July 22, 1899: “Newsboys’ Strike Goes On”



There was a called meeting of the striking newsboys in Frankfort-st. yesterday morning for the purpose of repeating their defiance of the boycotted newspapers and to arrange further means for carrying the strike to a successful issue. Grand Master Workman “Kid” Blink, alias “Mug Magee,” called the meeting to order, and, amid cheers spoke in past as follows:

“Fr’en’s, Brudders and Feller Citerzens: We is unitered in a patriotic cuase. The time has cum when we mus’ eder make a stan’ or be downtridden by the decypils of acrice and greed’ness. Dey wants it all, and when we cums to ’em dey sez we must take the papes at der own price or leave ’em. Dis ain’t no time to temporize. Is ye all still wid us in de cause?”

“Sure! Sure!” came from a chorus of throats.

“Well, den,” continued the chairman, “we’ll go ahead wid de warfare, same as we done yistiday. Let no guilty man escape. Lay fer ’em and give it to ’em hot.”

As a result of the meeting many of the incidents of the preceding day were repeated yesterday. Whenever a boy appeared with the papers in his hand he was immediately surrounded and his stock was torn to shreds. The boys did not confine themselves to the street sellers, but in a number of cases attacked stands where papers are sold and made havoc with the extras which had been placed there. In their hats the newsboys wore placards asking the public to refrain from buying the papers, and in Brooklyn, where the strike is also on, printed circulars to the same effect were passed around. The strike has also spread to Harlem.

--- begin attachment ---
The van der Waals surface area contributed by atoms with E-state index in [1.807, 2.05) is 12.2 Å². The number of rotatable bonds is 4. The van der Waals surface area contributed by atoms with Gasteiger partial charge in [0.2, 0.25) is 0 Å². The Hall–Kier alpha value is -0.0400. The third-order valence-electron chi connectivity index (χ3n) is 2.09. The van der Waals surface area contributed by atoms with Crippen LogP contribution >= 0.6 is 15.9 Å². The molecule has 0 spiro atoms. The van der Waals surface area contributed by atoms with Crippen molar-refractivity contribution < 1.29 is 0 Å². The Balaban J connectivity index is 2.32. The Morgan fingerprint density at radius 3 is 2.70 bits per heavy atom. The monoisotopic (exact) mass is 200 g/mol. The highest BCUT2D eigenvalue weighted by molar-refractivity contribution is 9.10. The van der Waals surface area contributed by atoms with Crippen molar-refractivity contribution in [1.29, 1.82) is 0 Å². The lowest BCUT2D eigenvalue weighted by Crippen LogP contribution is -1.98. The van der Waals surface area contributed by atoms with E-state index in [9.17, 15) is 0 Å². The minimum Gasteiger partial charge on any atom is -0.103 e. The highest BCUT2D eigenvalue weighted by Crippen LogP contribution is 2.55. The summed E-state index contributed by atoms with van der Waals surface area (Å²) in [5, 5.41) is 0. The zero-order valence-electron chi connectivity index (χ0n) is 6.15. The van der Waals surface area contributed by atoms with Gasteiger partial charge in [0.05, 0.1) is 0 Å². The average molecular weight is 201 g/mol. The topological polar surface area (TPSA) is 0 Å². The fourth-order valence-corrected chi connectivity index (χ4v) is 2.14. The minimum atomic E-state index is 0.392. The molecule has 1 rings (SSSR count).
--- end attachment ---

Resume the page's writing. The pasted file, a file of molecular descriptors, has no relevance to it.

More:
A little before noon a crowd of several hundred newsboys swarmed through the Bowery, and for some time made things lively in the neighborhood. They carried placards announcing the strike, and visited the stationary stands all along the route. Wherever the two papers were found summary vengeance was dealt out.

At Rivington-st. they found an Italian who was taking advantage of the boycott to sell the two papers. The boys first threatened him, and then began playing tricks on him. He seized a big stick and started after one of the boys, who had thrown something at him. The boy ran, taunting him, and he, forgetting everything else, followed.

In a minute his stand was overturned and his papers were divided among the crowd and thrown into the air, after being torn to bits. The police saw the trouble and charged on the crowd, but the Bowery newsboys are trained for that kind of an emergency, and they escaped easily.

Early yesterday afternoon “Kid” Blink caused the arrest of “Mike, the Greaser,” on a charge of having attempted to choke him with a revolver. It is said that in a learned argument on the subject of “scabs,” which the two boys held at the Bridge entrance, “the Greaser” attempted to force a loaded revolver down the throat of Mr. Blink. “The Greaser” was locked up in the Oak-st. police station.

According to a story told by the same Mr. Blink, one of the newspapers sent out a number of “scabs” armed with table legs to make havoc in the ranks of the strikers.

Source: “Newsboys’ Strike Goes On.” New-York Daily Tribune, 22 July 1899, p. 3.